This corner of the building was the coal room, used to feed the two big boilers inside. The steam equipment has been replaced with electric, so this section may not have changed much in the past decades.
The boiler doors are beautiful, and feature the name of the smelter and mine company. If you like these, check my article on the Mitchell Yards of Hibbing, MN.
Designed by Taylor himself, the spring house was the site of many parties in its day. You can imagine sipping fresh-tapped whiskey here with your Sunday clothes with soft music and the sounds of the river mixing in the background. Note the key-hole-shaped spring hole.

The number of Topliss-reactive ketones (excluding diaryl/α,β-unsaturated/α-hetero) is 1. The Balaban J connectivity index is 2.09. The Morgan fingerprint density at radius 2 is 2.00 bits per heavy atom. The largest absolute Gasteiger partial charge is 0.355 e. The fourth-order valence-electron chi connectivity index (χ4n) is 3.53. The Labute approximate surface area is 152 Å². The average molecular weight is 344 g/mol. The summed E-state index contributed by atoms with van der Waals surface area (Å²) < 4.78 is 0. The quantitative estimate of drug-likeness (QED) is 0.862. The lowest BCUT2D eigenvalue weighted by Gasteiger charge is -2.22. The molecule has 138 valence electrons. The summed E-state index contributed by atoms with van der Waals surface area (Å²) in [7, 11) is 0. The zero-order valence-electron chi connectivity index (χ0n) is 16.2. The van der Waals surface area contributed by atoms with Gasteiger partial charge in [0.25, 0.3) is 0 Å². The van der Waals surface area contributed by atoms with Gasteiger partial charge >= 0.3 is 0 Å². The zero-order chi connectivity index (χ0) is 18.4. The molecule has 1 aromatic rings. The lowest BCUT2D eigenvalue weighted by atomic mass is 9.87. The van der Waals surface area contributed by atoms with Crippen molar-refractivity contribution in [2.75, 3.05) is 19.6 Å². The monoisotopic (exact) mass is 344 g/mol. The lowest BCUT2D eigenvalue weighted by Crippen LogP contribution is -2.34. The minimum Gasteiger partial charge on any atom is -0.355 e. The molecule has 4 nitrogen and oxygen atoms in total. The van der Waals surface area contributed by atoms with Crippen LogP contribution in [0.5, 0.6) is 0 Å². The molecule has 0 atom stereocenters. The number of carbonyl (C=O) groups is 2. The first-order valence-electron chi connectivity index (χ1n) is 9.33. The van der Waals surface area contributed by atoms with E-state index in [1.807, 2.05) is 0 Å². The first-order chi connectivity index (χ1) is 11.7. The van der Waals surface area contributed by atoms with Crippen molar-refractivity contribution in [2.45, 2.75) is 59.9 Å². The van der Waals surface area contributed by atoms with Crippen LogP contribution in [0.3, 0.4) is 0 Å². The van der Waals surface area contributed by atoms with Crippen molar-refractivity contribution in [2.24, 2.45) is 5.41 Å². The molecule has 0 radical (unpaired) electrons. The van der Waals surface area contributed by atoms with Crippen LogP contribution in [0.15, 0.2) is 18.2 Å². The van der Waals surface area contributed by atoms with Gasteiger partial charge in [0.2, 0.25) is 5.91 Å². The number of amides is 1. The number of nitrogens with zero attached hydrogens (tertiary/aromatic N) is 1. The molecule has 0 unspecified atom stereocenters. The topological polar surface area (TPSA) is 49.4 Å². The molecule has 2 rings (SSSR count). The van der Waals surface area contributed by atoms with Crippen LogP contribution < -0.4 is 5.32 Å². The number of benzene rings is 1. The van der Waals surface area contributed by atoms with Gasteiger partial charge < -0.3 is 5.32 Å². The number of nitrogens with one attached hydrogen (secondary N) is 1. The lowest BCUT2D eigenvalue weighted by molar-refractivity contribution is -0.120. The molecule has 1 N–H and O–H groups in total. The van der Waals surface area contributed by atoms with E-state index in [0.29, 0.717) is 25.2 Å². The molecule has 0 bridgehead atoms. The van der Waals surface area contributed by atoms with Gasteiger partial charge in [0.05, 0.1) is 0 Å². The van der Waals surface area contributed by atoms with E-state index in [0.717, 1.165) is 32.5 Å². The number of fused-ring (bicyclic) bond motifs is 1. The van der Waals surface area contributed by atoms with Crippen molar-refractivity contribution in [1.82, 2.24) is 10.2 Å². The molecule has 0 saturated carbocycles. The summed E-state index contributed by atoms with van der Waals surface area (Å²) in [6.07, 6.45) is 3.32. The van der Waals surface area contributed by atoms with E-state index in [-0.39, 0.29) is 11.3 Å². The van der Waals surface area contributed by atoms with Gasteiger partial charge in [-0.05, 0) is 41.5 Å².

I don’t think we’re anywhere near maximum pressure anymore.
Heavy steel doors to isolate the underground magnetic separation mill from Eagle Mine’s main tunnel.
Note the severed skyway–that led to a set of grain elevators that have since been demolished.
Sluice tables stretch into the darkness.
The historic entrance of the mill, alongside the (relatively) new Great Western offices.
Camera: Pentax 67. Film: Kodak Ektar 100.
Serve [unknown] Build… What do you think the middle says? Tell me in the comments.